Urgent Need to Protect Trees in Barbados

Faith Schwartz-Devonish of the St. James Primary School

NCC General Manager, Keith Neblett assisting 7-year-old Faith Schwartz-Devonish of the St. James Primary School with planting a baobab tree at today's Arbor Day ceremony at Folkstone Park and Marine Reserve. (C.Pitt/BGIS)

There is an urgent need to protect and preserve the existing tree stock in Barbados, and to have an ongoing tree planting programme throughout the island.

This appeal has come from General Manager of the National Conservation Commission (NCC), Keith Neblett, as he addressed the 2015 National Arbor Day celebrations under the theme: Trees the Circle of Life, at the Folkestone Park and Marine Reserve today.

He disclosed that the NCC was on a mission to increase the 1,000 trees it planted annually over the last 18 years, to 4,000 per year over the next five years.

This is in an effort to maximise the use of the increasing number of open spaces being seen around the island.

According to him, 90 per cent of areas designated as open spaces in new developments were presently overrun by grass. And, he has urged homeowners to come together and keep the open spaces in good condition by planting trees and other types of plants.

“It is not just a NCC thing. We [also] want those people who run [plant] nurseries to get involved, and indicate that they would provide 200 to 300 trees, not to the NCC, but to community service clubs,” Mr. Neblett suggested.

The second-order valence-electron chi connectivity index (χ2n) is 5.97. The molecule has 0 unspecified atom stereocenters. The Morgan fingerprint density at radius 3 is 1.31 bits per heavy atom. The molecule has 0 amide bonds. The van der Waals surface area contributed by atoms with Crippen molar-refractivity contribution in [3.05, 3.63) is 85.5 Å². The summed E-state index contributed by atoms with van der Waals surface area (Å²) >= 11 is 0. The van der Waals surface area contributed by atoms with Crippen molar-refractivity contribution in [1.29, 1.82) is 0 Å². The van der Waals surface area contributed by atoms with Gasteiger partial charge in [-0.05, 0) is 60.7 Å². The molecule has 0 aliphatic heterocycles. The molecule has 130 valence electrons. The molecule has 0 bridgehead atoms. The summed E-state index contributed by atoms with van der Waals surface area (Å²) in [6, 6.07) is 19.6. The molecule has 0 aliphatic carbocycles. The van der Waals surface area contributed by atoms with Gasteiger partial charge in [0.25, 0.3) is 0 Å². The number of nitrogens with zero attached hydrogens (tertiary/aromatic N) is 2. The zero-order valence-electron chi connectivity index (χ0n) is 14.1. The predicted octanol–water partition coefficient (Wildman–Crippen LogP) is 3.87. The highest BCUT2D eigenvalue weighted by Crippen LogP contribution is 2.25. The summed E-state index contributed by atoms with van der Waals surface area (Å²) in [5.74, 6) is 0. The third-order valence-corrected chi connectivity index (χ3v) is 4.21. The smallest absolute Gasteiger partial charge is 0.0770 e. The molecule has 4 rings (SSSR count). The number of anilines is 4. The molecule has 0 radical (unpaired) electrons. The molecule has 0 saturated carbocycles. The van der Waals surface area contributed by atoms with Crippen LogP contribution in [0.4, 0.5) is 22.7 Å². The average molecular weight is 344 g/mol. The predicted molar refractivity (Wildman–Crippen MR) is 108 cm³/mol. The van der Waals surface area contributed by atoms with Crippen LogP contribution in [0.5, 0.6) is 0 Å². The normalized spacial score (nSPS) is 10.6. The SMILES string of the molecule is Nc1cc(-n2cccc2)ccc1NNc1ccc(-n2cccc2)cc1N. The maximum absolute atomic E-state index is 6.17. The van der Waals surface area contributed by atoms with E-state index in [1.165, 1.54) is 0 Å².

Meanwhile, he has taken issue with developers who wanted to see clear lots and therefore sought to remove existing trees unwittingly rather than working around them. “We cannot preserve all, but where we can find the opportunity to work around them we should,” he emphasised.

The General Manager also expressed concern over the number of trees in Barbados which were old and dying, and urged persons to contact the Ministry of the Environment and Drainage or the NCC to get advice on how to handle such trees.

“Every time we have a storm of over 40 to 50 miles per hour, the amount of trees that we tend to lose because of that slight wind is too much. All that is saying is that people are taking for granted the trees that are around them,” Mr. Neblett noted.

The General Manager pointed out that had Dominica not had the type of trees it did, the extent of flooding experienced by that country following the passage of Tropical Storm Erika would have been worse. “We need to take a page out of their book and recognise that we need to protect and preserve our trees,” he stated.

The trail of destruction left behind by Hurricane Janet 60 years ago not only resulted in a significant loss of life, serious damage to homes and general infrastructure, but also in a serious loss of the tree stock. Since then, the NCC has spearheaded the distribution and replanting of 30,000 trees.

Barbados is one of over 35 countries in the world to celebrate Arbor Day, and the only one in the Caribbean to do so.

Julia Rawlins-Bentham (BGIS)